What happens in the even year?
For most real estate owners, nothing. However, if new construction and improvements have taken place, the property’s market value is adjusted to reflect the added value of the new construction. The total value is based upon the market conditions as of January first of the preceding year.

For example, if your house was valued by the assessor at $50,000 as of January 1, 2000, and you added a bedroom in June of 2000, the increase in value would be added for the 2001 tax year. If the house with the new bedroom would have been worth $60,000 on January 1, 2000, your market value for 2001 would be $60,000.

Show All Answers

1. What are assessment and reassessment?
2. How often is property reassessed?
3. What happens in the even year?
4. Is all property taxed?
5. Why is reassessment necessary?
6. Who is responsible for reassessing property?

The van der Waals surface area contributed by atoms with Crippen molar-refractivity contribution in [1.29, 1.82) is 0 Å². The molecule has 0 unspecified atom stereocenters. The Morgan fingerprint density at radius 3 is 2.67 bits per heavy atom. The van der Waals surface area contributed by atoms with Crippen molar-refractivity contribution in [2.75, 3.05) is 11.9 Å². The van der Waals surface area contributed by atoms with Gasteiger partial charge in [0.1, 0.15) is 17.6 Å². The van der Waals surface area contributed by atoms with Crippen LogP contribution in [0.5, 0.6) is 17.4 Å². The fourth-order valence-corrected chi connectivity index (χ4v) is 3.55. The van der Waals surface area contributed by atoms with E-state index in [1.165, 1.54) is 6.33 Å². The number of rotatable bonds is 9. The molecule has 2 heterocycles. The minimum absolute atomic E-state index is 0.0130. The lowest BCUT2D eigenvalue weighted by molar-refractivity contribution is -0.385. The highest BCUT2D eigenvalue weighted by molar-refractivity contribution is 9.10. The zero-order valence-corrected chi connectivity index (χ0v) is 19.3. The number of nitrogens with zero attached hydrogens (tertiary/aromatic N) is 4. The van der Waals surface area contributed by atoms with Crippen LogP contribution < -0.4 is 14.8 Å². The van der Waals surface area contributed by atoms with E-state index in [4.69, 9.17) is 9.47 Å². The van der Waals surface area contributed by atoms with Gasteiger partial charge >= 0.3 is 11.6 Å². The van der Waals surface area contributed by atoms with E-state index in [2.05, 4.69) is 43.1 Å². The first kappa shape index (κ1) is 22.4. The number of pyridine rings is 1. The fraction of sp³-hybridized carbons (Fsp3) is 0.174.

7. What are the Assessor's qualifications?
8. What is market value?
9. How is my assessment level established?
10. How are the real estate classifications determined?
11. How does the assessor value my real property?
12. Will all property values change due to reassessment?
13. How does reassessment affect my taxes?
14. Will I be notified if there is an increase in my assessment?
15. What if I disagree with my assessment?
16. If no improvements have been made to my property, why should the assessed value increase?
17. What if I disagree with my assessment?